APM Plans Forum
For 7:30 Tonight
Instead of the debate originally
planned, the American Peace Mobili
zation will hold a student forum in
Graham Memorial tonight at 7:30.
An. open invitation to defend, the
lend-lease bill was issued by the or
ganization, but "since nobody on the
campus who favors the bill accepted
our challenge to debafe the issues in
volved, a group of four student mem
bers will present their views on ; the
bill," an officer of the organization
The American peace . mobilization
has gone on record as opposed to the
lend-lease bill terming it "a measure
heading toward involvement in . the
war and toward the curtailment, in
stead of the advancement, of democ
racy at home."
t f J-
'Tfft-fjii iimnnTrV--iiv''f -v1iiiT
For First Time
VPI Is Third;
By Sylvan Meyer
COLUMBIA, S. C, March 1.
Carolina's game boxers ranked sec
ond only to a. flashy bunch from the
Citadel here tonight, as Andy Gennett
and "Red" Sanders captured confer
ence crowns and Kates Kimball re
ceived the first knockout of his ca
reer. With three men in the finals, Caro
lina won two first places for 13
points while Citadel had five men in
the finals, took one first place and
racked up 17 points.
Virginia Tech's battling Gobblers
were third with 11 points; South Car
olina fourth with 10; Maryland fifth
with eight; and finally Clemson, last
years champs, with 5 points.
The fifteenth annual Southern con
ference meet was packed with sur
prises, fast bouts, colorful exercises,
but Carolina has neither moved up
or back, she is still rated the second
best boxing school in the loop.
Ir the feature bout of the meet, the
that every .one of the 4009 fans
hre ..- bad been waiting for, Gates
uitrall of the Tar Heels and Warren
Wilson of Clemson came together for
the second time. Wilson won last year
and with Gates has received many pro .
offers this year.
Wilson caught Gates three times in
the opening round with wild round
houses, but Gates covered up, and out
boxed the Tiger, who fights. like one.
Both men were plenty tough' but Wil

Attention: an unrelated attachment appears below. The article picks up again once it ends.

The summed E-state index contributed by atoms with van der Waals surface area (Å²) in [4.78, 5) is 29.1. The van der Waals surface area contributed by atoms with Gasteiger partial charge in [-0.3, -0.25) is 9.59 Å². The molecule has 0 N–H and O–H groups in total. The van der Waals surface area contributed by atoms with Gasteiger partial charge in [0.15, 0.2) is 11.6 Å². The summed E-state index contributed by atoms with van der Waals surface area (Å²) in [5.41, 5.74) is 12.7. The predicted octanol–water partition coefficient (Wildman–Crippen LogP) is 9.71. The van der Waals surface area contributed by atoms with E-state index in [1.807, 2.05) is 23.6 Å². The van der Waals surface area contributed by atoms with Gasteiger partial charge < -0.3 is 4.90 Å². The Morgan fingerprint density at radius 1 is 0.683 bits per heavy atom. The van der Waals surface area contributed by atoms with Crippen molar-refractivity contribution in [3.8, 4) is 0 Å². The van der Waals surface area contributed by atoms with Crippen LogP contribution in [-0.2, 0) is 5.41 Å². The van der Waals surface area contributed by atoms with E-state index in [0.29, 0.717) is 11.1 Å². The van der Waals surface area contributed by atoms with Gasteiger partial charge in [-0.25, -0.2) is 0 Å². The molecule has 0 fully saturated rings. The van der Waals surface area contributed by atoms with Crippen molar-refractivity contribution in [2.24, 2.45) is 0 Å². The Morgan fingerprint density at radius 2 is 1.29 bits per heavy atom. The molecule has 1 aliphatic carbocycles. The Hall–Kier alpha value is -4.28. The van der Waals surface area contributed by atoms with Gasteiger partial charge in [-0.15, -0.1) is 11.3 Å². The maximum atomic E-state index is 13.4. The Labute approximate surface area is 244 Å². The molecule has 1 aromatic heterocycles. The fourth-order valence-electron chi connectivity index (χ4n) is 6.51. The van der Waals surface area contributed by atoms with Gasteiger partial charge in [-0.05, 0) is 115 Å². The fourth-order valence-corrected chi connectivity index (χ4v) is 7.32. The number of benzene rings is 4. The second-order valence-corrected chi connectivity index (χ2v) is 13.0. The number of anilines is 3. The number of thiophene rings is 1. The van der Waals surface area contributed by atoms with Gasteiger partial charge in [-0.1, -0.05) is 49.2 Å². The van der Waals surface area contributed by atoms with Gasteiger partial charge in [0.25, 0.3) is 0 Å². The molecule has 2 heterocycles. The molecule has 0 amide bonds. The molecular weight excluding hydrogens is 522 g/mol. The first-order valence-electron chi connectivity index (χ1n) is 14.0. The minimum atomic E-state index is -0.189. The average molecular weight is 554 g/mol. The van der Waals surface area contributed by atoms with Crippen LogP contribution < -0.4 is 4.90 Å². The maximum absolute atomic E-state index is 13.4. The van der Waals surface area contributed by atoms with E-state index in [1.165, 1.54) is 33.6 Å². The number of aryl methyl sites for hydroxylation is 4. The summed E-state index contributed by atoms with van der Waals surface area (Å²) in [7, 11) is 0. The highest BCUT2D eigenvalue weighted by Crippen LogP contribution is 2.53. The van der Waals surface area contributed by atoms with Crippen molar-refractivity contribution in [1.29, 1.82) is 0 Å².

son seemed a trifle wild when Gates
moved into tie him up neatly.
Clinches featured the second round
while both men sought openings. Kim
ball found one and gave his man a
pounding on the ears with rights and
lefts. Crowded into a corner Wilson
tried to fight his way out, complicat
ing the bout with jabby infighting.
Last round of the last fight of the
meet, and then Wilson, uncorked a
See BOXING, page 3.
Closes Here Today
Closing a short but successful ex
hibition, the collection of contempo
rary American oils and water colors
now on display at Person Hall Art gal
lery will be shown for the last time
today, John V. Allcott, head of tfie
art department, announced yester
day. A lecture on the exhibit will be
given by Miss Harriet Adams, curator
of the gallery, at 4 o'clock this after
noon. Composed of 21 paintings by young
American artists, the "Face of Amer
ica" exhibit is one of the traveling
collections being sent out by the Mu
seum of Modern Art of New York.
Fifteen WPA Works
The show is made up of six paint
ings from the permanent collection of
the Museum of Modern Art and 15 of
the best works produced by the WPA
art program during the past four
Artists exhibiting are: Aaron Boh
rod, a Carnegie Institute prize win- t
ner; Adolf Dehn; Cameron Booth;
Raymond Breinin; Gustaf Dalstrom;
Stuart Edie; Joseph Hirsch; Karl
Knaths; Lawrence Lebduska; Loren
Maclver; de Hirsch Marguies; Joseph
de Martini; Mitchell Siporin; Pedro
Cervantez; Paul Lauterbach; Luis
Gugliemi;' Joseph Vava; and Nicolai
IRC Bull Session Set
For Tomorrow Night
"The Far Eastern crisis in its rela
tion to the war, and the possibility of
United States involvement," will be
discussed in the sixth; International
Relations club bull session of the quar
ter, Monday night ;at 7:30 in the In
stitute of Government building, Man
fred Rogers, president of the organiza
tion, announced yesterday.